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Chile's 10 Most Coveted Destinations

El Mercurio, one of Chile’s broadsheet newspapers, published a list of Chile’s 10 Most Coveted Spots in their Sunday supplement. In addition to Chile’s most famous hotspots - Torres del Paine National Park, San Pedro de Atacama and Easter Island - the country houses a selection of hidden gems, particularly popular with foreign visitors. Here’s a rundown of Chile’s most sought after locations.
1. Vicente Perez Rosales National Park, Lake District
This national park is Chile’s most popular national park after Torres del Paine and Los Flamencos (home to the highlights surrounding San Pedro de Atacama). Over 70,000 foreign travellers visited the park in 2011, located near scenic lakeside town Puerto Varas. Created in 1926, it’s Chile’s oldest national park and enjoys a reputation for its beautiful scenery and diverse activities including hiking, kayaking, rafting and nature walks. Cascada’s Chilean Lake District 5 Day Premium Tour offers hiking, lakes and waterfalls with a stay in the renowned Petroé lodge, while the Chilean Lake District 4 Day Adventure offers trekking and rafting inside the park.
2. Coyhaique, Patagonia
Patagonia is synonymous with fly fishing and Coyhaique is one of Patagonia’s most popular spots for engaging in this relaxing sport. Set in the middle of the Carretera Austral amid green forests, snow-capped mountains and gushing rivers, Coyhaique and its Patagonian surroundings provide a scenic opportunity to fish for chinook salmon and various kinds of trout. Further south near Torres del Paine National Park there are also fly fishing options with excursions run by EcoCamp Patagonia in their Patagonia Fly Fishing Extension.
3. Matanzas, O’Higgins Region
Surfing haven Matanzas is becoming increasingly frequented by North Americans and Europeans looking to catch some of Chile’s most impressive waves. The waves are popular all year round but in summer especially Chile’s coastline in O’higgins region and in the V region of Valparaíso sees a big influx of visitors from Chilean capital Santiago and from overseas.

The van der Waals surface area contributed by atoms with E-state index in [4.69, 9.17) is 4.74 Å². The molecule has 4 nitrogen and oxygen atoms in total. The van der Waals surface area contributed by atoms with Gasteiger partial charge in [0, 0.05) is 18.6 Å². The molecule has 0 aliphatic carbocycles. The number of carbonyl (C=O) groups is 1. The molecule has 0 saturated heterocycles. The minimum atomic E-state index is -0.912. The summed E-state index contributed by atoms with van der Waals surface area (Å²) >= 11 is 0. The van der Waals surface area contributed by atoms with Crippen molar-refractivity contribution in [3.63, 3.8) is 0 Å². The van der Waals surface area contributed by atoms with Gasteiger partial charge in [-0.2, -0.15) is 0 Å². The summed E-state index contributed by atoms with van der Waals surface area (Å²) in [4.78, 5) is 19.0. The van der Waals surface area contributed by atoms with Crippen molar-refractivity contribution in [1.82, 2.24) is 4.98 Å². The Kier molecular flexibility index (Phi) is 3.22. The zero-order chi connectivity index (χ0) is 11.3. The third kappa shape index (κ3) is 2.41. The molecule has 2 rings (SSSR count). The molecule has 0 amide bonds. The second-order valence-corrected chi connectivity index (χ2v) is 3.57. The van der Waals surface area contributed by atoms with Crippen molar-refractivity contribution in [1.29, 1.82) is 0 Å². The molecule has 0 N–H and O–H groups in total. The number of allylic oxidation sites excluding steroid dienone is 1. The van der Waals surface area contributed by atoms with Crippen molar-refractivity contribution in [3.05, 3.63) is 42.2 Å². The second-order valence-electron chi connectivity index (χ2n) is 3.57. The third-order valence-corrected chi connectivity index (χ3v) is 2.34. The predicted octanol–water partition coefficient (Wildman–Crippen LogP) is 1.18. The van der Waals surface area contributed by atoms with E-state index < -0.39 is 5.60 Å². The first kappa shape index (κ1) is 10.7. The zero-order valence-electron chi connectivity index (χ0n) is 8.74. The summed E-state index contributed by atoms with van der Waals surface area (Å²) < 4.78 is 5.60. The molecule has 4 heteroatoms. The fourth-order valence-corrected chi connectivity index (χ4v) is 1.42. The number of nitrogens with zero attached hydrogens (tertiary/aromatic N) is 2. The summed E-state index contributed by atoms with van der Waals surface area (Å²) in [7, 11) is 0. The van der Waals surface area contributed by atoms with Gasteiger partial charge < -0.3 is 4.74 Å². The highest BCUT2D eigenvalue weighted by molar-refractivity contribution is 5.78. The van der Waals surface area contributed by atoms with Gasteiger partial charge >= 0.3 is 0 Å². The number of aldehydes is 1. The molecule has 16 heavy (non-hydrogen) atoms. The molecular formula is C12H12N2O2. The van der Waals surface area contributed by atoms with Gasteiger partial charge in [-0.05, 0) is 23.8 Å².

4. Maule Mountain Range 
Just 3 hours south of Chile’s capital Santiago lies the Maule region, home to scenic trekking routes and virgin wilderness. Even closer to Santiago in the Andes mountain range there are also many trekking opportunities and natural monuments to visit. Cascada’s El Morado full day Trek explores the Andes flora and fauna in the mountains, which can also be enjoyed on horseback or while rafting down the Maipo river. Further north in El Colorado horseback riding can be enjoyed or in winter skiing in nearby Valle Nevado.
5. Putre-Colchane, Arica & Parinacota region
Chile’s northernmost region is full of hidden gems, like Lauca National Park. Inland from Arica (Chile’s most northern city on the border with Peru) lies Putre - gateway to Lauca NP. Putre is located at 3,500 m.a.s.l (11,483 ft) and was a stopover on the Inca trade route between the Altiplano and the coast. Lauca houses a wealth of wildlife including Andean vegetation, llamas, guanacos, alpacas, geese and flamingos, as well as Chungará lake - one of the world’s highest lakes. Cascada’s Altiplano 5 Day Wildlife Explorer visits the region’s highlights, including Putre and Lauca. 
6. Cochamó, Lake District
Dubbed ‘The Yosemite of South America’, Cochamó is a tucked away trekking paradise. Still relatively undiscovered (just 259 visitors in 2011), the Cochamó valley and mountains provide a real wilderness sensation as well as excitement for climbers who scale the granite walls. Nestled in the lake district at the tip of northern Patagonia, Cochamó valley is only accessible by crossing through native forest.  
7. Darwin Mountain Range
Terra Incognita, the ends of the earth! The Darwin Mountain Range is one of the world’s most unexplored corners, lined with mountains and glaciers. Very difficult to access (just 2,725 tourists arrived in 2011) and lacking in infrastructure, yet the activities are numerous and trekking fanatics & mountaineers from across the world enjoy the challenging activities in the region. 
8. Cape Horn
The northern edge of the Drake passage separating South America & Antarctica and where the Pacific ocean meets the Atlantic, Cape Horn is synonymous with famous voyages and old shipping routes. Again very difficult to access and lacking in infrastructure, but holding an allure for marine fauna lovers who were among the 10,420 foreign visitors in 2011. Cascada’s Tierra del Fuego and Ushuaia 4 Day Explorer offers an adventure at the world’s end on the shores of the Beagle Channel.
9. Valle de Parraguirre, near Valle Nevado 
Nestled high in the Andes Mountains, close to world famous ski resort Valle Nevado, Parraguirre boasts virgin snow perfect for off-piste skiing. Tricky to access but popular with heli skiers, the resort is just a couple of hours from the capital and popular with freeriders. For those who prefer pistes, Cascada’s Valle Nevado day trip is the ideal way to spend a day outside of the capital and enjoy fresh power in the middle of the Andes mountains. Cascada’s Patagonia Hiking & Chile Ski Special gives skiers the chance to combine Valle Nevado with Torres del Paine’s nature trails. 
10. Patagonian Ice Fields
Another end of the earth venture, trekking on some of the world’s most impressive glaciers. Patagonia’s glaciers are a big draw for travellers who want to witness the spectacular sight of calving glacier Perito Moreno near El Calafate in Argentina or the brilliantly blue Grey Glacier in Torres del Paine in Chilean Patagonia. Flying into Punta Arenas you can appreciate the vast size of the Southern Patagonian Ice Field as white stretches out across the horizon as far as the eye can see.